What Makes a Children's Book Great?, a half-day conference on children's publishing, hosted by Publishing Perspectives and sponsored by Scholastic and School Library Journal, will be held in New York City on Thursday, May 31. Speakers include agents, authors, booksellers, publishers and digital experts who will offer insight into the present and future of this fast-evolving area of publishing.
For program details and registration information, visit http://bit.ly/PPkidsconf.
The Letter Q: Queer Writers' Notes to Their Younger Selves edited by Sarah Moon and James Lecesne (Arthur A. Levine/Scholastic).
Bonsái, based on the novel by Alejandro Zambra, tells the story of two young lovers in Chile. The film had a limited release last Friday, May 11. A movie tie-in version, translated by Carolina De Robertis, is available from Melville House ($13, 9781612191683).
This morning on the Today Show: Henry A. Crumpton, author of The Art of Intelligence: Lessons from a Life in the CIA's Clandestine Service (Penguin, $27.95, 9781594203343).
Also on the Today Show: Ted Williams, author of A Golden Voice: How Faith, Hard Work, and Humility Brought Me from the Streets to Salvation (Gotham, $26, 9781592407149). He will also appear on CNN's Piers Morgan Tonight, MSNBC's Last Word with Lawrence O'Donnell and the Tom Joyner Morning Show.
Today on NPR's Talk of the Nation: Deborah Davis, author of Guest of Honor: Booker T. Washington, Theodore Roosevelt, and the White House Dinner That Shocked a Nation (Atria, $26, 9781439169810).
Today on the Bill Cunningham Show: Laurie Puhn, author of Fight Less, Love More: 5-Minute Conversations to Change Your Relationship without Blowing Up or Giving In (Rodale, $24.99, 9781605295985).
Today on the Tavis Smiley Show: Will Allen, author of The Good Food Revolution: Growing Healthy Food, People, and Communities (Gotham, $26, 9781592407101).
Tonight on Nightline: Billy Bob Thornton, author of The Billy Bob Tapes: A Cave Full of Ghosts (Morrow, $26.99, 9780062101778). He will also be on Good Morning America tomorrow morning.
Tonight on a repeat of the Daily Show: Peter Bergen, author of Manhunt: The Ten-Year Search for Bin Laden--from 9/11 to Abbottabad (Crown, $26, 9780307955579).
Tomorrow morning on Fox & Friends: Tia Mowry, author of Oh, Baby!: Pregnancy Tales and Advice from One Hot Mama to Another (Avery, $26, 9781583334829). She will also appear on the Wendy Williams Show.
Tomorrow on CNN's Amanpour: Owen West, author of The Snake Eaters: An Unlikely Band of Brothers and the Battle for the Soul of Iraq (Free Press, $26, 9781451655933).
Tomorrow on the Martha Stewart Radio Show: Will Allen, author of The Good Food Revolution: Growing Healthy Food, People, and Communities (Gotham, $26, 9781592407101).
Tomorrow night on a repeat of the Colbert Report: Andy Cohen, author of Most Talkative: Stories from the Front Lines of Pop Culture (Holt, $25, 9780805095838).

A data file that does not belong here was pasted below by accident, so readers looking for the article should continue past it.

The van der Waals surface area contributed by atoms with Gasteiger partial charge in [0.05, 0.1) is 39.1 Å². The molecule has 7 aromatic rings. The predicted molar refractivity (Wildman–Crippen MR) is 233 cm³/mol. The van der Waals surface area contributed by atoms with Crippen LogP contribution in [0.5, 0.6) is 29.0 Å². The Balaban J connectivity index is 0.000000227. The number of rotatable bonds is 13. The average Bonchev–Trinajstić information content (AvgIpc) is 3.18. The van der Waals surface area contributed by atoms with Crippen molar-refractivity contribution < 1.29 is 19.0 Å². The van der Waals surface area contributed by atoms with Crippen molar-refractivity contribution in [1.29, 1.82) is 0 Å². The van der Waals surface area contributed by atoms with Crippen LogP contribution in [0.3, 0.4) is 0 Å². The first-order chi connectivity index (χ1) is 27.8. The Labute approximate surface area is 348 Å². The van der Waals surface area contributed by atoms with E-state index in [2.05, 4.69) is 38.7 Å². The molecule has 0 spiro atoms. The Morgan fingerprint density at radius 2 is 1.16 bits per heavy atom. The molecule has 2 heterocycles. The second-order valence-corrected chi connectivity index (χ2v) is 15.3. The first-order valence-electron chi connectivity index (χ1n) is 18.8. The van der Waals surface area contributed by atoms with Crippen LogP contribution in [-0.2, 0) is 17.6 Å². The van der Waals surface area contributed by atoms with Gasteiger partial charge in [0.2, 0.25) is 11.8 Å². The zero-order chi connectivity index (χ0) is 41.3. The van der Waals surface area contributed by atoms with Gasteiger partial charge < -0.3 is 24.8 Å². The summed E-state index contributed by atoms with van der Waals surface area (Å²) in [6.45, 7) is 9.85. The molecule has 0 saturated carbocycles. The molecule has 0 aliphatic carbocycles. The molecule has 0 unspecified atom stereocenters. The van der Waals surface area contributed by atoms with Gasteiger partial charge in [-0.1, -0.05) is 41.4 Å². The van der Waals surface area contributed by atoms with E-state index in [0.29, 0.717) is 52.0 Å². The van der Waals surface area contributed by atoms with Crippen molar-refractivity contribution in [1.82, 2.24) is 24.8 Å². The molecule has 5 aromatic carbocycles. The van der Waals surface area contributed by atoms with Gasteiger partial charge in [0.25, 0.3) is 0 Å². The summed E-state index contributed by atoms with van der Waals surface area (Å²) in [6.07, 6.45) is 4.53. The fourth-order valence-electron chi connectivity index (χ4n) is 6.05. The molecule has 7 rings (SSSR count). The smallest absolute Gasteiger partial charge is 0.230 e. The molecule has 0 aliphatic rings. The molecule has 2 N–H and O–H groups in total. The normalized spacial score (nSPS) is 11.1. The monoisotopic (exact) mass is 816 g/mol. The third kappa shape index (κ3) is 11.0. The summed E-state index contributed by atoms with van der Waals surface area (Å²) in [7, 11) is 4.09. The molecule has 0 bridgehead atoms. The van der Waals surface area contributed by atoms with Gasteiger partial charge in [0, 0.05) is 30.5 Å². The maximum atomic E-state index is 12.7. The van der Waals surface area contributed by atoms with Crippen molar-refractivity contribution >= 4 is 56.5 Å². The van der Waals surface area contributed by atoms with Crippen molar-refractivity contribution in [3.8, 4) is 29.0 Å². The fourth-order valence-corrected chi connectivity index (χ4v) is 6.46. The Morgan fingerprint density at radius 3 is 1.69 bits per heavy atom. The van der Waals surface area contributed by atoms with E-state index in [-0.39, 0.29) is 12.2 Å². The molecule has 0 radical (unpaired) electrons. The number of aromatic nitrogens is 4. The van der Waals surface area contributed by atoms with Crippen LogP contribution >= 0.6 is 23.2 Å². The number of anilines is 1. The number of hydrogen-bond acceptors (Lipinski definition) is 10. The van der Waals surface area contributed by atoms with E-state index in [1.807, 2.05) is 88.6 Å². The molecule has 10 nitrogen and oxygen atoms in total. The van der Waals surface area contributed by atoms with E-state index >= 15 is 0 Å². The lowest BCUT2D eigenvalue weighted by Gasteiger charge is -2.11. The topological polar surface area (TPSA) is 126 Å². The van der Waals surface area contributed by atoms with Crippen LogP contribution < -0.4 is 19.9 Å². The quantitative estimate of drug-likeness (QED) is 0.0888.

Tomorrow night on Conan: Bill Maher, author of The New New Rules: A Funny Look at How Everybody but Me Has Their Head Up Their Ass (Plume, $16, 9780452298293).
The winner of the first "Pinch" Pulitzer Award for Fiction contest, held by Longfellow Books, Portland, Maine, and voted on by customers, is The Pale King by David Foster Wallace. The title is available at a 25% discount for the next two weeks. Runners up were The Sweet Relief of Missing Children by Sarah Braunstein, Train Dreams by Denis Johnson and State of Wonder by Ann Patchett.
The award was founded, co-owner Chris Bowe said, "in the void created by the irresponsible actions of the prize committee in refusing to award the prize for fiction in 2011.... And the results show quite clearly that our customers are more erudite than the members of a committee too busy to give the astonishing range of choices last year the attention they deserve."
Bowe added, "We're hoping this is the last year we find it necessary to step in and pinch-hit for the committee."
The Lower River by Paul Theroux (Houghton Mifflin Harcourt, $25 hardcover, 9780547746500, May 22, 2012)
When Paul Theroux (The Mosquito Coast ) was a Peace Corps volunteer in Malawi in the 1960s, he met a friendly couple who invited him to visit their remote village. He went, only to realize that they wouldn't let him leave. Finally, a stranger happened by and helped him escape. The Lower River is a fictional variation on this premise.
Ellis Hock, a correct, circumspect haberdasher, is given a smartphone for his 62nd birthday. He likes his old phone, so his wife registers the new one in his name but keeps it herself. Once all his e-mails are downloaded, she finds that he has several from women--some of them affectionate, all revealing a side of his life unknown to her. They are quite innocent, or are they? Do they constitute infidelity? Deena thinks so. Things start to unravel; after fighting and counseling, they divorce.
Ellis gives Deena the house, settles a sum of money on his graceless, ungrateful daughter and moves to a condo. He then thinks back on his days as a Peace Corps volunteer in Malawi, his Eden. He served his two years and loved it so much he re-upped for two more. Had his father not fallen ill and asked him to come home and run the store, he might never have left. He did worthwhile things while he was there: built a school, taught in it, started a clinic--and made a difference in the lives of the villagers.
He is remembered as the mzungu --White Man--who does not fear snakes. In fact, he has an affinity for them, grabbing the head and letting a black mamba or a puff adder or even a python twirl around his arm. Theroux's rendering of the feel and stench of snakes is enough to give most readers the whips and jingles. His powers of description bring Africa--its light and dark, sounds and silences, vistas and hidden spots--alive on the page.
Of course, Ellis decides to recapture his halcyon days. When he finally finds the village, all is changed. He arrives with no phone and a bag of money, illusions and memories intact. After a week or so, he decides it's time to go home. At first, heat and inertia keep him there; soon, he realizes he is a prisoner. His attempts to escape are thwarted, malaria sets in, everyone lies, the money is gone--and that's just the beginning.
Theroux has created his own heart of darkness, a sad and bitter tale of innocence lost, a culture lost and nothing gained. --Valerie Ryan
Shelf Talker: A staid American menswear store owner returns to Malawi, where he served in the Peace Corps four decades earlier, to find that all is lost.